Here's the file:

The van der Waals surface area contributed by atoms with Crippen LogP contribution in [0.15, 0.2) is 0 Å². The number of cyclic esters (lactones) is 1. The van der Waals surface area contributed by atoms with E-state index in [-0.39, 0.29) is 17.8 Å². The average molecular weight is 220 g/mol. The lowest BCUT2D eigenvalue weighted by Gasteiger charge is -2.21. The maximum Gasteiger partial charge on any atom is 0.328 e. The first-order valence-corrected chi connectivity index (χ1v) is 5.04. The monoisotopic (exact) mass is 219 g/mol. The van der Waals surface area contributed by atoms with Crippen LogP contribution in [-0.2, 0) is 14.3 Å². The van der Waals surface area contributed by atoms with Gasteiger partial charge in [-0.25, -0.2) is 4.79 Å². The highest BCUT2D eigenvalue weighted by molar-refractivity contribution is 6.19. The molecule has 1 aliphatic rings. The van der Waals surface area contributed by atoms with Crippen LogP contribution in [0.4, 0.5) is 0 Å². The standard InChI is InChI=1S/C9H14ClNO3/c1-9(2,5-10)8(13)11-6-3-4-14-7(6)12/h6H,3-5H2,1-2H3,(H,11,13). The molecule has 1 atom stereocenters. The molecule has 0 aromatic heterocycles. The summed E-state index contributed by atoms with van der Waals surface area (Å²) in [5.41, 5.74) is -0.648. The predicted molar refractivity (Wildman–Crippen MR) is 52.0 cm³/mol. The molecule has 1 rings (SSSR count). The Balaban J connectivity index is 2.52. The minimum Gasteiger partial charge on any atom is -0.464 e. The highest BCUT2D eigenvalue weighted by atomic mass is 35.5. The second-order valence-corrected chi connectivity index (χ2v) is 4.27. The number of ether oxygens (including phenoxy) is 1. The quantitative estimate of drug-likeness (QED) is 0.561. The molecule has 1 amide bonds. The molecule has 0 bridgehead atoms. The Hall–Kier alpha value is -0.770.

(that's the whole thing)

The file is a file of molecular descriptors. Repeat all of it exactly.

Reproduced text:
The van der Waals surface area contributed by atoms with Crippen LogP contribution in [0.15, 0.2) is 0 Å². The number of cyclic esters (lactones) is 1. The van der Waals surface area contributed by atoms with E-state index in [-0.39, 0.29) is 17.8 Å². The average molecular weight is 220 g/mol. The lowest BCUT2D eigenvalue weighted by Gasteiger charge is -2.21. The maximum Gasteiger partial charge on any atom is 0.328 e. The first-order valence-corrected chi connectivity index (χ1v) is 5.04. The monoisotopic (exact) mass is 219 g/mol. The van der Waals surface area contributed by atoms with Crippen LogP contribution in [-0.2, 0) is 14.3 Å². The van der Waals surface area contributed by atoms with Gasteiger partial charge in [-0.25, -0.2) is 4.79 Å². The highest BCUT2D eigenvalue weighted by molar-refractivity contribution is 6.19. The molecule has 1 aliphatic rings. The van der Waals surface area contributed by atoms with Crippen LogP contribution in [0.4, 0.5) is 0 Å². The standard InChI is InChI=1S/C9H14ClNO3/c1-9(2,5-10)8(13)11-6-3-4-14-7(6)12/h6H,3-5H2,1-2H3,(H,11,13). The molecule has 1 atom stereocenters. The molecule has 0 aromatic heterocycles. The summed E-state index contributed by atoms with van der Waals surface area (Å²) in [5.41, 5.74) is -0.648. The predicted molar refractivity (Wildman–Crippen MR) is 52.0 cm³/mol. The molecule has 1 rings (SSSR count). The Balaban J connectivity index is 2.52. The minimum Gasteiger partial charge on any atom is -0.464 e. The highest BCUT2D eigenvalue weighted by atomic mass is 35.5. The second-order valence-corrected chi connectivity index (χ2v) is 4.27. The number of ether oxygens (including phenoxy) is 1. The quantitative estimate of drug-likeness (QED) is 0.561. The molecule has 1 amide bonds. The molecule has 0 bridgehead atoms. The Hall–Kier alpha value is -0.770.